If the rack on the side of the column is fixed both ends it shouldn't move that much. Can you take a picture of the elevating mechanism and rack so we can see exactly whats there?

The rack is, sadly, not sitting tight in its slot; some people have actually retrofitted a guide there so the column can be moved up/down without swiveling. This is fine - when moving the column, no sideway forces act on the rack. But, frankly, I would not want to have the rack take up much force during milling if it can be at all avoided as it has structural function - if the bottom clamp is opened, the rack takes up the considerable weight of the column and the head...

I'll see if I can get photos of the clamping mechanism, but it's just a bolt with a handle that compresses the slotted base around the column.

It may be worth contacting this guy as he's done a lot of mods on his.

http://www.juergenschwelm.de/

He seems to speak English? so hopefully conversing with him should not be a problem.

It's no problem, especially as I'm a native German speaker as well - in fact we're chatting regularly in a German forum. ;) He did indeed do several very nice improvements to his mill, but has since sold it for a larger one.

Quote
I've not seen such a lightweight version of a mill drill like this before with no fine down feed. They seem to be popular in Germany though and folks are making some good stuff on them so your problem must be solvable! Please let us know how you get on.

Yes, it is an extremely low-cost mill/drill. Out of the factory, it can hardly be used for milling since it comes with a very thin-walled column (like 3mm or 1/8" wall thickness) - usually the first thing you do is to replace it by a solid column. And it has absolutely no "comfort" features at all; even all of the scales are unusuable because they're just some bolted-on metall strips; the chinese do not even bother with lining them up correctly. ;) But some people like to improve the machine - it costs almost nothing (hence, no risk of damaging an expensive tool) and you learn the basics of machining the hard way, if you're that inclined. The fine down feed is a popular addition, as well as DRO, fluid cooling, 3-phase motor etc., some people even pour the base with epoxy cement for additional weight...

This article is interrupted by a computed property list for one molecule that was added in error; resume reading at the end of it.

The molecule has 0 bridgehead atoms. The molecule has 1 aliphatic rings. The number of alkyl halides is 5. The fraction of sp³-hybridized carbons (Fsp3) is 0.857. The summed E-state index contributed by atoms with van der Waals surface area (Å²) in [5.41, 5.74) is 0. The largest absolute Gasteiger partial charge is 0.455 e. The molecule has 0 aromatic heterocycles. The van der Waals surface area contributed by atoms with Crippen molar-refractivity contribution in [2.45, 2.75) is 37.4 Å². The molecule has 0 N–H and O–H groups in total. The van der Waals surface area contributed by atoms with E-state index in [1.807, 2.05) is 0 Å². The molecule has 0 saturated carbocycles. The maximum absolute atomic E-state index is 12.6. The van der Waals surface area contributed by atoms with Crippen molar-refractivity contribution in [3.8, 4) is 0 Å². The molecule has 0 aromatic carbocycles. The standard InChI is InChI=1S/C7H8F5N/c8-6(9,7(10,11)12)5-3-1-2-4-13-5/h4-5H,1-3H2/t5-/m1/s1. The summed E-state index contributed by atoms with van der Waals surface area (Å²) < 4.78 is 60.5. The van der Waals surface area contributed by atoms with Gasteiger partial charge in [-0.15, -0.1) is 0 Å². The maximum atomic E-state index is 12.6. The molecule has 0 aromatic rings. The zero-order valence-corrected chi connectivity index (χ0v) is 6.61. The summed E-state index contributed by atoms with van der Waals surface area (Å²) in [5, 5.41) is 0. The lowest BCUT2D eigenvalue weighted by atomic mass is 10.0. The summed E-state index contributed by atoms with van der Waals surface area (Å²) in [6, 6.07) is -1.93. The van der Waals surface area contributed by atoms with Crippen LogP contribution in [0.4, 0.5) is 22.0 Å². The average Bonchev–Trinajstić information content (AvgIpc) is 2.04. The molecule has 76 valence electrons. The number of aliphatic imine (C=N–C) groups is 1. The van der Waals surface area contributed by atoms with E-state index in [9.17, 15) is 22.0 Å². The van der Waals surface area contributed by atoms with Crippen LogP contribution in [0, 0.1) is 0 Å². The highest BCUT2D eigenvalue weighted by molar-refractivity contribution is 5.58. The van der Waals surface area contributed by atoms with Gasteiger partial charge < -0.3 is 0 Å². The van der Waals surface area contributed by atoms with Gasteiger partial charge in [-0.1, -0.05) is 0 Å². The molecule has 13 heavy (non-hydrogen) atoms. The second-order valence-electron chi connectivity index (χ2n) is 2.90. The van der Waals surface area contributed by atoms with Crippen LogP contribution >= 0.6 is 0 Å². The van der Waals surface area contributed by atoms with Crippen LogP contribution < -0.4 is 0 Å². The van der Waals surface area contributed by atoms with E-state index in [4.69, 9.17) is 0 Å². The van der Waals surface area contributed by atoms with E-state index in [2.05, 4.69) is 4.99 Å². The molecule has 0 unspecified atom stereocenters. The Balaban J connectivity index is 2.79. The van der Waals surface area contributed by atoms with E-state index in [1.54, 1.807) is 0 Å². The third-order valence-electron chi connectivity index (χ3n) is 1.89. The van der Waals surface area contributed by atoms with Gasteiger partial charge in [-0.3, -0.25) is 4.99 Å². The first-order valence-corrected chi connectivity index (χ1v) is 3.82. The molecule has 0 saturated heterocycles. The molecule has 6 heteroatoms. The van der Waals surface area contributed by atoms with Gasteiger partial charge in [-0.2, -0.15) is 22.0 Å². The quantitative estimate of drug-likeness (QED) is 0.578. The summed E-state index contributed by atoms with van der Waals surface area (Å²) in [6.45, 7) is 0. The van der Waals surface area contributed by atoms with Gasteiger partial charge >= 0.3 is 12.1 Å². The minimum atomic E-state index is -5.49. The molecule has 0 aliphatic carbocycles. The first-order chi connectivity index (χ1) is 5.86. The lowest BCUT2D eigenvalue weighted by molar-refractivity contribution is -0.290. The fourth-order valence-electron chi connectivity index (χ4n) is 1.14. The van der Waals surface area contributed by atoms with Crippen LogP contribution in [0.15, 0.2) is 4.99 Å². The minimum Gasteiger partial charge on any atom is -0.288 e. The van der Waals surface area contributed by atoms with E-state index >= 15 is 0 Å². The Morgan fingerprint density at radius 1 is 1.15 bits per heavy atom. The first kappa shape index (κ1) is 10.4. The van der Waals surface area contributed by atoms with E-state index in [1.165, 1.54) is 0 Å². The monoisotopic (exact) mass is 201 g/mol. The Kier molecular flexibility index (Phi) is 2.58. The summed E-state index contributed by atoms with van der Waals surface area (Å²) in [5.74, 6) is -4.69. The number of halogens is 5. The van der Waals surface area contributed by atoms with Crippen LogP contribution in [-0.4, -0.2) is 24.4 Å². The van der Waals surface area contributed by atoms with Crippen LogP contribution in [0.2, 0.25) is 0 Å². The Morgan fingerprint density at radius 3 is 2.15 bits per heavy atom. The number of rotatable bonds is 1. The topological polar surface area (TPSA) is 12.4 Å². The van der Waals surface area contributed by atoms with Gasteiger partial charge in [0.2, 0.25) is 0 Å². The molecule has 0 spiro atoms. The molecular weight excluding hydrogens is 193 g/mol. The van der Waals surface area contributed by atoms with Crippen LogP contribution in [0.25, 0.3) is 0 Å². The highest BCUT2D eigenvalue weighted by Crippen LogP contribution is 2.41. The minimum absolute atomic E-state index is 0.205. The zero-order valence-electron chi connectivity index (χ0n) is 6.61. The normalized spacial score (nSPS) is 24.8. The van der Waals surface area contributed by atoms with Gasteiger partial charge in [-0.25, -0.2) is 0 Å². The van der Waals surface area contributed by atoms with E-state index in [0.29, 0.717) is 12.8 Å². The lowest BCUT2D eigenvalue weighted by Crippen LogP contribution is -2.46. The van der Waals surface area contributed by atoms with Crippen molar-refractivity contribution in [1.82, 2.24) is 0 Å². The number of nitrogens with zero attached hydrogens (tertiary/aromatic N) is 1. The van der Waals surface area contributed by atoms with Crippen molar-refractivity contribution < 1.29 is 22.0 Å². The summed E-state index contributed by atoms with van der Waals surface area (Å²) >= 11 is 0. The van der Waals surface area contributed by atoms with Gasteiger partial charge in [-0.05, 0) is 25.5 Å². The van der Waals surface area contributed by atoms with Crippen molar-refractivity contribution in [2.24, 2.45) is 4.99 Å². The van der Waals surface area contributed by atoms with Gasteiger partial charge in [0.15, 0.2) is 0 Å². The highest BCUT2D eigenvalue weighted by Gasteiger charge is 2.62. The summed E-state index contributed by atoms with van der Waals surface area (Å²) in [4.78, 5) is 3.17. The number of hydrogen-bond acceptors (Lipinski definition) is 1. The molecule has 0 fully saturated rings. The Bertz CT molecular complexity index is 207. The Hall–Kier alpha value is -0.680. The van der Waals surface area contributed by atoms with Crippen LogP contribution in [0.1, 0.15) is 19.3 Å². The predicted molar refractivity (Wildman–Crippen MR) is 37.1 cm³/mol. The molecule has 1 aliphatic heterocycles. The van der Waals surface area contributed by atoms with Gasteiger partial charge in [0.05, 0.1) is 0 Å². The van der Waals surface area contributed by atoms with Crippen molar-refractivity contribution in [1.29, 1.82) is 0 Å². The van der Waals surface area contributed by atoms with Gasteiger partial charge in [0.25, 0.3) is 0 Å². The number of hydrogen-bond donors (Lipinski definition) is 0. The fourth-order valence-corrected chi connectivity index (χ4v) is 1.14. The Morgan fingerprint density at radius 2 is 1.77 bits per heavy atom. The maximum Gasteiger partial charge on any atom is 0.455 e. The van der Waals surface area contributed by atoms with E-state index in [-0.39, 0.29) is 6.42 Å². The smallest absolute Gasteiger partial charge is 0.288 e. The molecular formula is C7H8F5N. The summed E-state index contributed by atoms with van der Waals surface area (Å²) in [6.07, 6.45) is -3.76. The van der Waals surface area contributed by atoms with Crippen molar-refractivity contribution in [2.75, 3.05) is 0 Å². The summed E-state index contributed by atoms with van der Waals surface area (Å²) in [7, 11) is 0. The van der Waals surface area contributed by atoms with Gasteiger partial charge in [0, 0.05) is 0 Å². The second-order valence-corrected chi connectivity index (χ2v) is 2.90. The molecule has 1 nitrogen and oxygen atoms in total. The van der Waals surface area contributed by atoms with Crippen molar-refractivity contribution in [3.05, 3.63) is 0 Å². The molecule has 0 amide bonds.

I guess that any round-column mill/drill is facing the problem I'm trying to solve here, so I was hoping there is a "standard" solution. But extensive searching did not turn up anything so far; I guess people are rather tending to get a larger mill without the round column, and using this only as a drill.

Offline Swarfing

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Re: Keeping the head from turning on a cheap mill
« Reply #11 on: December 27, 2013, 05:37:15 PM »
On one of those sites i got a better view of the base. If it was my machine i would sink some more holes in that rack to secure it better to the column. You don't need to use massive screws, don't be afraid to drill through the teeth. then just above the riser handle in the column support casting sink and tap a hole up against (side on) the rack. make this the biggest you can get away with and use a brass caphead or grub screw to act as jib keeping it from turning. then from the drill another smaller tapped hole to fit a small grub screw to lock the brass one in place. i hope that all makes sense.